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Full text of "The Loom Of Language"

248

The Loom of Language

medial consonant has disappeaied lege-LOi (law), fide-poi (faith),
videt-voix (sees}> credit CROIT (believes)* or patre-PERE (father), matre-
MERE (mother), fratre-FRERE (brother), sorore-soEUR (sister) In other
French words, as in the last four, an unaccented final E exists only on
paper The last remark would be equally true about the majority of final
consonants, e g, the silent T in voit or croit One result of this is a great
gap (see p. 35) between the flexional system of the written and of the
spoken language No other Romance language furnishes comparable
examples of drastic shortening, e g EAU (pronounced o) from aqua
(water), HAUT (pronounced 0) from alto (high), MI from media (half),
(pronounced a-oc or oo) from augusto (August), ROND (pronounced

LATIN
	ITALIAN
	SPANISH
	PORTUGUEbL
	FRENCH
	ENGLISH

(a) cantare
	cantare
	cantar
		CHANTER
	sing

claro
	chiaro
	claro
		CLAIR
	clear

ala
	ala
		
	AILE
	wing (aisle)

prato
	prato                   prado
			PR
	meadow

sale
	sale
	sal
	
	SEL
	salt

patre
	padre
		1    pa*
	PERE
	father

() seta
	seta
	seda
		SOIE
	silk

me
	me
		
	MOI
	me

velo
	velo
		veu
	VOILE
	veil

tela
	tela
		
	TOILE
	cloth

r$) from rotunda (round); SR (pronounced syr) from securo (safe), H6TE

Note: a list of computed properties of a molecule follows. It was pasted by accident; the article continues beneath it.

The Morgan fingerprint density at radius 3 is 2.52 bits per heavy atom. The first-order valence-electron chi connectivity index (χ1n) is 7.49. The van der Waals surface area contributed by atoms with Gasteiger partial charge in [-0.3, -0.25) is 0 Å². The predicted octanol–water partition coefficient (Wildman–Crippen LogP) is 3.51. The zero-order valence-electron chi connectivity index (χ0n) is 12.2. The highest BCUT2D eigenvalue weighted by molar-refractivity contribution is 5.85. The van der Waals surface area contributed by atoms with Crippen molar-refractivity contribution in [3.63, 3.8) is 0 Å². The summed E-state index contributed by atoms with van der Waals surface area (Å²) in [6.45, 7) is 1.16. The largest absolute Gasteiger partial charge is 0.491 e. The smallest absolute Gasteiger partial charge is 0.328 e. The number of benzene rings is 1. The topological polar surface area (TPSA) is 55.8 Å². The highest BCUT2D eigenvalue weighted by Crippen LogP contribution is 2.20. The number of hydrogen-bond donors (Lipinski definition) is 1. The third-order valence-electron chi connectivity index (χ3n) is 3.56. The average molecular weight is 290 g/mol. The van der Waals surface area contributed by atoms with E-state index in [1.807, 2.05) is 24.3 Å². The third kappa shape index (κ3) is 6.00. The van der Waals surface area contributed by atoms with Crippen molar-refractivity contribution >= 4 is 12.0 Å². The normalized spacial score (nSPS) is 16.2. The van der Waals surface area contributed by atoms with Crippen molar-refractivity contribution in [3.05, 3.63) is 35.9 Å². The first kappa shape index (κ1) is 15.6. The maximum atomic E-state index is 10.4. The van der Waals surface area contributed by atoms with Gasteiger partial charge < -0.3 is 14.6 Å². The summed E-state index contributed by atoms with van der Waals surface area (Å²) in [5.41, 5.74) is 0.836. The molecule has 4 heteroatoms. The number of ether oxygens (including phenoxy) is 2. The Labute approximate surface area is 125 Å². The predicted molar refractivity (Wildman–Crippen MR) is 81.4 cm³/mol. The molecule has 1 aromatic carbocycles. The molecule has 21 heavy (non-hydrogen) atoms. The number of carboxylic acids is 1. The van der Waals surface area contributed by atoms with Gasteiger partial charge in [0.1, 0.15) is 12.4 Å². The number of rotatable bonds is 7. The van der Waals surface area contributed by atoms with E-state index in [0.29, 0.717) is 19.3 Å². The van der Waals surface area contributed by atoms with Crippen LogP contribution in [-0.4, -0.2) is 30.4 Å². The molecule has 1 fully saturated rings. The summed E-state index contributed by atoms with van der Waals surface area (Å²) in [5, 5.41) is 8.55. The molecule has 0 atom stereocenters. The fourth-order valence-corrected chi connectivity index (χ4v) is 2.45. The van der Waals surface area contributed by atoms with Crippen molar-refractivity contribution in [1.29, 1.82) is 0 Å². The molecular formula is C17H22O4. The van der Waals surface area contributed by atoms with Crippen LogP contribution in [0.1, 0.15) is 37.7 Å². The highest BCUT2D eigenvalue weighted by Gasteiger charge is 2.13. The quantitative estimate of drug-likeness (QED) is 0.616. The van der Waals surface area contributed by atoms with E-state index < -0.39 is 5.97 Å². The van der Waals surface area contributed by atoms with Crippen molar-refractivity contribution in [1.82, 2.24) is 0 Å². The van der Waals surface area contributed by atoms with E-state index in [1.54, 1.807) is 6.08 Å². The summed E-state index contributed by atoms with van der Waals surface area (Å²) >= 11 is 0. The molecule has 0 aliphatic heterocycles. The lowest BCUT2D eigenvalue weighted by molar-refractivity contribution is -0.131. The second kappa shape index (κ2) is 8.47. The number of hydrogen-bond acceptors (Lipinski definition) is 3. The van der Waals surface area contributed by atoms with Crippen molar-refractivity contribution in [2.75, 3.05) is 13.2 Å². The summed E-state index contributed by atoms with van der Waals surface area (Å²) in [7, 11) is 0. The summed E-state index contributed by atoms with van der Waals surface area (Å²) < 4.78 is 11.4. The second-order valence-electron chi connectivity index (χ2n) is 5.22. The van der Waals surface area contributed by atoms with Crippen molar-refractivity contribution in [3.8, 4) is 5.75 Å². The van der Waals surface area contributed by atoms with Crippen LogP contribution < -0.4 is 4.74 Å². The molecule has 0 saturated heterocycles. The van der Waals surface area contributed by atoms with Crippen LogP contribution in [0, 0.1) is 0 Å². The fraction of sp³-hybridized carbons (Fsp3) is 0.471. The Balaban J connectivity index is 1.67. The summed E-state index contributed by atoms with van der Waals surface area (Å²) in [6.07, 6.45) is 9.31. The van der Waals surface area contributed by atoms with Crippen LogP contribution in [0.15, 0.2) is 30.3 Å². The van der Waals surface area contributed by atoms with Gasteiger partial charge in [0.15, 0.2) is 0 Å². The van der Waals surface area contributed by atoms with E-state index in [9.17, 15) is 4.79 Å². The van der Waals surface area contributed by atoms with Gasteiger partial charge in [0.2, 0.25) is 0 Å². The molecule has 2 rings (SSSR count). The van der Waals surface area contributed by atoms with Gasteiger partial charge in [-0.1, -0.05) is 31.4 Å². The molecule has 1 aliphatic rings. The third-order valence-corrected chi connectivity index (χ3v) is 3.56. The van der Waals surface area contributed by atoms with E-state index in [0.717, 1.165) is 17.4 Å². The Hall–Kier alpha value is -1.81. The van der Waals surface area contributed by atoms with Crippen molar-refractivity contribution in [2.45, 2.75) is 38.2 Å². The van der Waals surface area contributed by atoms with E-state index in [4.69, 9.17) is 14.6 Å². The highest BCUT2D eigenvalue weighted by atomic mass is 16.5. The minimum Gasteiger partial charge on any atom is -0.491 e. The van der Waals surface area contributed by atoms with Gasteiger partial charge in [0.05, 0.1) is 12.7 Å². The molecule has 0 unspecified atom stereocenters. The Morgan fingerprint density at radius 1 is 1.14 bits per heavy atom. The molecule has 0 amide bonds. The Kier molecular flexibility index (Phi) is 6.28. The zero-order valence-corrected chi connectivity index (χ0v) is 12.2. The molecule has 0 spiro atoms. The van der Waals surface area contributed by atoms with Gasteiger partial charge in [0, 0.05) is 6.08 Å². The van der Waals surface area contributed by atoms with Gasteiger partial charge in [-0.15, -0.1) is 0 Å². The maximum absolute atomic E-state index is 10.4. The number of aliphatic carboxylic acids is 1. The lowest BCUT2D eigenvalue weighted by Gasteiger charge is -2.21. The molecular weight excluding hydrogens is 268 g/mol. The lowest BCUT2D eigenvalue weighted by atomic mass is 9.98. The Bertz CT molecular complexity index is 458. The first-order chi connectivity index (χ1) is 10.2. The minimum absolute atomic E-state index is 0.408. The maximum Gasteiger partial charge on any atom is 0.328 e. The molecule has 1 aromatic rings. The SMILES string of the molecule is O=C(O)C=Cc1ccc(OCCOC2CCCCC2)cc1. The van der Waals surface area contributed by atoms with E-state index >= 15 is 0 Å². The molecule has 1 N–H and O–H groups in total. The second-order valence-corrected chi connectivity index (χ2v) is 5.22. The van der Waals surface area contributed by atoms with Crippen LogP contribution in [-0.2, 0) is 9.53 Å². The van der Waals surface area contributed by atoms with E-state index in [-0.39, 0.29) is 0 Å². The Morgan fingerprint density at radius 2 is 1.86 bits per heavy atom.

(pronounced oat) from hospite (host) Thus the Latin ancestry of most
French words, other than those which have been introduced by scholars
in comparatively recent times, is far less apparent than that of their
Italian or Spanish equivalents
As a spoken language Spanish has moved furthei away from Latin
than Italian has., but not so far as French Partly for this reason, but
also because the spelling of Spanish words is highly regular, there is
less to say about the sound-changes in relation to the appearance of
the printed word For recognizing the similarity of English words of
Latin origin to their Spanish equivalents, the important ones are few.
Some have turned up in the preceding paragraphs The most mislead-
ing one is still to come This is the disappearance of the initial /, re-
placed in script by what is now silent H, cf hacienda, which comes from
the Latin word facienda Some linguists attribute this to the influence
of the Moorish occupation, and others to that of the pre-Aryan popula-
tion now represented by the Basques, who have no/ sound The first of
these suggestions is unlikely, because H at the beginning of a word
crops up at a comparatively late stage in old documents The Spanish
Jews who emigrated to Salonika about AD 1500 sail preserve the